Theo Huh, defendant's son, filed a declaration in support of defendant's petition. Theo declared that he had seen Alex's family members and employees of the spa "routinely follow jurors into the restroom before and after proceedings as well as during breaks." Theo further declared: "I have seen on numerous occasions, group outbursts of emotions next to or within a few feet of jurors. I have seen conversations in English regarding the case among family members of Alex Huh, employees of [Dr. Kim] both in the court hallway and elevator." Theo further described events involving jurors in the civil trial.
The trial court did not abuse its discretion in concluding defendant failed to make a prima facie showing of good cause. Nothing in Theo Huh's declaration raised a reasonable inference that juror misconduct improperly influenced the verdict. First, as the trial court noted, only one bathroom was available for use by jurors and family members. Second, conversations among and displays of emotion by family members are not uncommon in criminal trials; such conduct, without more, is not likely to have improperly influenced the verdict. Third, the actions of jurors in the civil lawsuit had no bearing on the actions of jurors in the criminal trial.
C. Sufficiency of the Evidence of Second Degree Murder
Defendant argues there was insufficient evidence he committed second degree murder in that "[t]he [P]eople failed to prove beyond a reasonable doubt that [defendant] did not kill as the result of a sudden quarrel or in the heat of passion." "Murder is the unlawful killing of a human being with malice aforethought. (§187, subd. (a).) A defendant who commits an intentional and unlawful killing but who lacks malice is guilty of the lesser included offense of voluntary manslaughter. (§192.) But a defendant who intentionally and unlawfully kills lacks malice only in limited, explicitly defined circumstances: either when the defendant acts in a 'sudden quarrel or heat of passion' (§192, subd. (a)), or when the defendant kills in 'unreasonable self-defense'—the unreasonable but good faith belief in having to act in self-defense (see In re Christian S. (1994) 7 Cal.4th 768; People v. Flannel, supra, 25 Cal.3d 668)." (People v. Barton (1995) 12 Cal.4th 186, 199.) Here, the jury was properly instructed the burden was on the People to prove the absence of a sudden quarrel or heat of passion. (People v. Najera (2006) 138 Cal.App.4th 212, 227; Mullaney v. Wilbur (1975) 421 U.S. 684, 704.)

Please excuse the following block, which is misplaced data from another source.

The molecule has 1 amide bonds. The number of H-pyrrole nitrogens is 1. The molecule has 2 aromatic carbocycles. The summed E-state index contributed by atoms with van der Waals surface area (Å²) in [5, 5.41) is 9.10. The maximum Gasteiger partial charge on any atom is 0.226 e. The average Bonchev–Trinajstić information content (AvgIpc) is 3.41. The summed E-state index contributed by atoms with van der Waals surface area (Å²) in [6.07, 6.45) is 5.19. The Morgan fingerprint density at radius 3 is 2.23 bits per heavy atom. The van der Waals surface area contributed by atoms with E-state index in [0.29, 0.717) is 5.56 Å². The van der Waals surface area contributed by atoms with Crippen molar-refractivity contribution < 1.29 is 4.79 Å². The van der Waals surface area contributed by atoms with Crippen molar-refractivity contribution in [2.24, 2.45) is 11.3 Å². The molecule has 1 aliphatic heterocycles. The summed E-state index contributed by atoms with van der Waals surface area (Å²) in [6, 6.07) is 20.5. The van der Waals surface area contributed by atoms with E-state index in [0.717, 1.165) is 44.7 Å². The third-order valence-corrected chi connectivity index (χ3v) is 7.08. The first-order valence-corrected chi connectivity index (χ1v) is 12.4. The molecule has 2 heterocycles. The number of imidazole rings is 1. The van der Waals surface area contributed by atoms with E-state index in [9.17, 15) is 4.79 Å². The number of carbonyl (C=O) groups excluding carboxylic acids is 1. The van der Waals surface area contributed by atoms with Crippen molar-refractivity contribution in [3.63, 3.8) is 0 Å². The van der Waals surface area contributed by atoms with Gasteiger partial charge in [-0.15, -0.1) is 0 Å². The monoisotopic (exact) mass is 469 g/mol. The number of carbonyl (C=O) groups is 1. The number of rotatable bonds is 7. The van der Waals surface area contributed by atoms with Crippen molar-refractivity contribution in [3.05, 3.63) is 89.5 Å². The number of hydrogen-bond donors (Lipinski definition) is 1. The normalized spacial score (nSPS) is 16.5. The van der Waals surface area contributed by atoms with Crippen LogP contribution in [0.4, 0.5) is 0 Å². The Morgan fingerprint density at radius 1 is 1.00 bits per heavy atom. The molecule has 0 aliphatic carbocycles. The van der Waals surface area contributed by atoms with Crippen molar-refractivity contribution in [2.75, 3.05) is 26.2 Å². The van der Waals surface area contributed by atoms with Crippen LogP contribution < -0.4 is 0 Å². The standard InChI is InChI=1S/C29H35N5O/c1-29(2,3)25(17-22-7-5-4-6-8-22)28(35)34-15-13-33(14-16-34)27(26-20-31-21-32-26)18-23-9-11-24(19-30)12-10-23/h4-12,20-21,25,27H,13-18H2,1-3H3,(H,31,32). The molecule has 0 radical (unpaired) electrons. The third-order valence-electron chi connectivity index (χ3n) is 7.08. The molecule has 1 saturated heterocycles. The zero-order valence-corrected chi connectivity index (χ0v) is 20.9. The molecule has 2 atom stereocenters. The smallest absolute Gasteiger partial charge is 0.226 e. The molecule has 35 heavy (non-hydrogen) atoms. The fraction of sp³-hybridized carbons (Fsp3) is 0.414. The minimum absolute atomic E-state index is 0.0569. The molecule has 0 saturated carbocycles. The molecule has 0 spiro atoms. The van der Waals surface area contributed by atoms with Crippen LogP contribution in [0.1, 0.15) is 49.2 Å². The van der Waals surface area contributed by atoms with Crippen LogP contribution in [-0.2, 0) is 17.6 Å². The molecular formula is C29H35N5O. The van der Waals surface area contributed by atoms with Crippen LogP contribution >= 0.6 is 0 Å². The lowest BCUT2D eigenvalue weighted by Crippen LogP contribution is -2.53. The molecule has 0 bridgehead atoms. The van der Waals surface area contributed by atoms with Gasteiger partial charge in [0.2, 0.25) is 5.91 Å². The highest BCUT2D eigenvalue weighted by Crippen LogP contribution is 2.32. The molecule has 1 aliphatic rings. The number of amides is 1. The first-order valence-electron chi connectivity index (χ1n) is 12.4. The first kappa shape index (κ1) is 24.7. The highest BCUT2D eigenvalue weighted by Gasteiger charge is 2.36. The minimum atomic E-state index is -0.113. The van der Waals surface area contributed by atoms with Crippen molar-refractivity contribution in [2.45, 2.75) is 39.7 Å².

"In reviewing a challenge to the sufficiency of evidence, the reviewing court must determine from the entire record whether a reasonable trier of fact could have found that the prosecution sustained its burden of proof beyond a reasonable doubt. In making this determination, the reviewing court must consider the evidence in a light most favorable to the judgment and presume the existence of every fact the trier could reasonably deduce from the evidence in support of the judgment. The test is whether substantial evidence supports the decision, not whether the evidence proves guilt beyond a reasonable doubt. [Citations.]" (People v. Mincey (1992) 2 Cal.4th 408, 432, fn. omitted; accord, People v. Whisenhunt (2008) 44 Cal.4th 174, 200.) "'The same standard of review applies to cases in which the prosecution relies primarily on circumstantial evidence . . . . "[I]f the circumstances reasonably justify the jury's findings, the judgment may not be reversed simply because the circumstances might also reasonably be reconciled with a contrary finding." [Citation.] We do not reweigh the evidence or reevaluate a witness's credibility. [Citation.]' [Citation.]" (People v. Whisenhunt, supra, 44 Cal.4th at p. 200.)